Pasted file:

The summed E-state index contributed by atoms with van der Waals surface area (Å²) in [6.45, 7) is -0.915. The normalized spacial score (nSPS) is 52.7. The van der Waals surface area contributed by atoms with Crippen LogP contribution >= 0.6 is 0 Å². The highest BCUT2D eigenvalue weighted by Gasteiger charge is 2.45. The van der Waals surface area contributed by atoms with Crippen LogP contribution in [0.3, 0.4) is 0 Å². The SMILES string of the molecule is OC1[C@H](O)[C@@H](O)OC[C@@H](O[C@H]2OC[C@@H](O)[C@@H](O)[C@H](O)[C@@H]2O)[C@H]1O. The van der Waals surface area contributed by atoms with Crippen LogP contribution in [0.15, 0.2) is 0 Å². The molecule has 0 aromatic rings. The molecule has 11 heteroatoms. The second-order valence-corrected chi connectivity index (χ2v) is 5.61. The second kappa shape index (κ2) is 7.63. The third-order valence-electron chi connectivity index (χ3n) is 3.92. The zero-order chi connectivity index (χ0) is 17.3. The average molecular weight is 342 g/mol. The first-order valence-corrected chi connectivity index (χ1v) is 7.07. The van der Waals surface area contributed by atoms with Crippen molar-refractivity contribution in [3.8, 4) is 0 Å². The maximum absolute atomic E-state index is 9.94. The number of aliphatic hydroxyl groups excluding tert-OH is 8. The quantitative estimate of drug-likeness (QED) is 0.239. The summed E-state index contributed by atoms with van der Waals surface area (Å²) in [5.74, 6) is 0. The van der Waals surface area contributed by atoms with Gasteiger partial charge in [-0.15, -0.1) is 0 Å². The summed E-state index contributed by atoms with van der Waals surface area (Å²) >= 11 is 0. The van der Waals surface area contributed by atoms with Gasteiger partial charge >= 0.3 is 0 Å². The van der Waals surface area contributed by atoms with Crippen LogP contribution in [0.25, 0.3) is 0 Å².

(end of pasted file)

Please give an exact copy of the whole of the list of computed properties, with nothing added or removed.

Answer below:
The summed E-state index contributed by atoms with van der Waals surface area (Å²) in [6.45, 7) is -0.915. The normalized spacial score (nSPS) is 52.7. The van der Waals surface area contributed by atoms with Crippen LogP contribution >= 0.6 is 0 Å². The highest BCUT2D eigenvalue weighted by Gasteiger charge is 2.45. The van der Waals surface area contributed by atoms with Crippen LogP contribution in [0.3, 0.4) is 0 Å². The SMILES string of the molecule is OC1[C@H](O)[C@@H](O)OC[C@@H](O[C@H]2OC[C@@H](O)[C@@H](O)[C@H](O)[C@@H]2O)[C@H]1O. The van der Waals surface area contributed by atoms with Crippen LogP contribution in [0.15, 0.2) is 0 Å². The molecule has 0 aromatic rings. The molecule has 11 heteroatoms. The second-order valence-corrected chi connectivity index (χ2v) is 5.61. The second kappa shape index (κ2) is 7.63. The third-order valence-electron chi connectivity index (χ3n) is 3.92. The zero-order chi connectivity index (χ0) is 17.3. The average molecular weight is 342 g/mol. The first-order valence-corrected chi connectivity index (χ1v) is 7.07. The van der Waals surface area contributed by atoms with Crippen molar-refractivity contribution in [3.8, 4) is 0 Å². The maximum absolute atomic E-state index is 9.94. The number of aliphatic hydroxyl groups excluding tert-OH is 8. The quantitative estimate of drug-likeness (QED) is 0.239. The summed E-state index contributed by atoms with van der Waals surface area (Å²) in [5.74, 6) is 0. The van der Waals surface area contributed by atoms with Gasteiger partial charge in [-0.15, -0.1) is 0 Å². The summed E-state index contributed by atoms with van der Waals surface area (Å²) >= 11 is 0. The van der Waals surface area contributed by atoms with Gasteiger partial charge >= 0.3 is 0 Å². The van der Waals surface area contributed by atoms with Crippen LogP contribution in [0.25, 0.3) is 0 Å².